The effect of lipid type on the amount and profile of proteins adsorbed at the lipid serum interface in homogenized milk systems was studied. Lipid sources were milkfat, butter oil, corn oil and a commercial system used for vitamin A and D milk fortification. Protein adsorption with the commercial system was significantly lower than with the other systems, which exhibited similar protein concentrations. Inclusion of vitamin A (all-trans retinyl palmirate) alone or in combination with Tween 80 or distilled monoglycerides in corn oil decreased significantly the amount of proteins adsorbed. Both casein and whey proteins were adsorbed at the lipid serum interface. Casein composed more than 96% of the total milk proteins adsorbed. Among whey proteins, β-lactoglobulin was the dominant protein. The ratios for the three caseins in the adsorbed film were different from their proportions in the serum phase; β-casein was present in higher concentrations, followed by α(s)and κ-casein, respectively.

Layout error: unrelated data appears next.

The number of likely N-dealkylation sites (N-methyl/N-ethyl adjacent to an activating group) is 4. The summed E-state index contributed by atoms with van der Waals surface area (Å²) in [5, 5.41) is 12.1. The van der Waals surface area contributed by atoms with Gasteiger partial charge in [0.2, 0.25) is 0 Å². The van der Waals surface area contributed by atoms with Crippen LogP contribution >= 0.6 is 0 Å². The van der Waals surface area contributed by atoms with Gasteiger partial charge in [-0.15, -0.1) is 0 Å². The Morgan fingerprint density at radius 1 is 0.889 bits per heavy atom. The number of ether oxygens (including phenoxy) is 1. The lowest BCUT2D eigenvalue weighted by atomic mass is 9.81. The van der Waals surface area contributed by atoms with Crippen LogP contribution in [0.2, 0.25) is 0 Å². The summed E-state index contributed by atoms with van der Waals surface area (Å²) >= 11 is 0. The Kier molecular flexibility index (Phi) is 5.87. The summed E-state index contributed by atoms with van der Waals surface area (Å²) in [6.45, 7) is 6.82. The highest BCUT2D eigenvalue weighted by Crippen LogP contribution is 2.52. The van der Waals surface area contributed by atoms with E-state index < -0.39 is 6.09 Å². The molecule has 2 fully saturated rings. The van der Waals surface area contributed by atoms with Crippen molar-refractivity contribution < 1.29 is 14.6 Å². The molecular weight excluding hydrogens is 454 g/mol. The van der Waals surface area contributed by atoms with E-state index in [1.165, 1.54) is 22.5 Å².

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Vitamin A, all-trans retinyl palmitate, added to lowfat milk via an oil carrier system is more susceptible to light degradation than the naturally occurring vitamin A (Thompson & Erdody, 1974; deMan, 1981; Bartholomew & Ogden, 1990). Type of oil carrier system used to incorporate vitamin A affects the light ‘Published as Paper No. 19,588 of the contribution series of the Minnesota Agricultural Experiment Station based on research conducted under Project 18-24, supported by University of Minnesota Computer Center and National Dairy Promotion and Research Board. *To whom correspondence should be addressed (Tel.: 612-624-3260; Fax: 612-625-5272).
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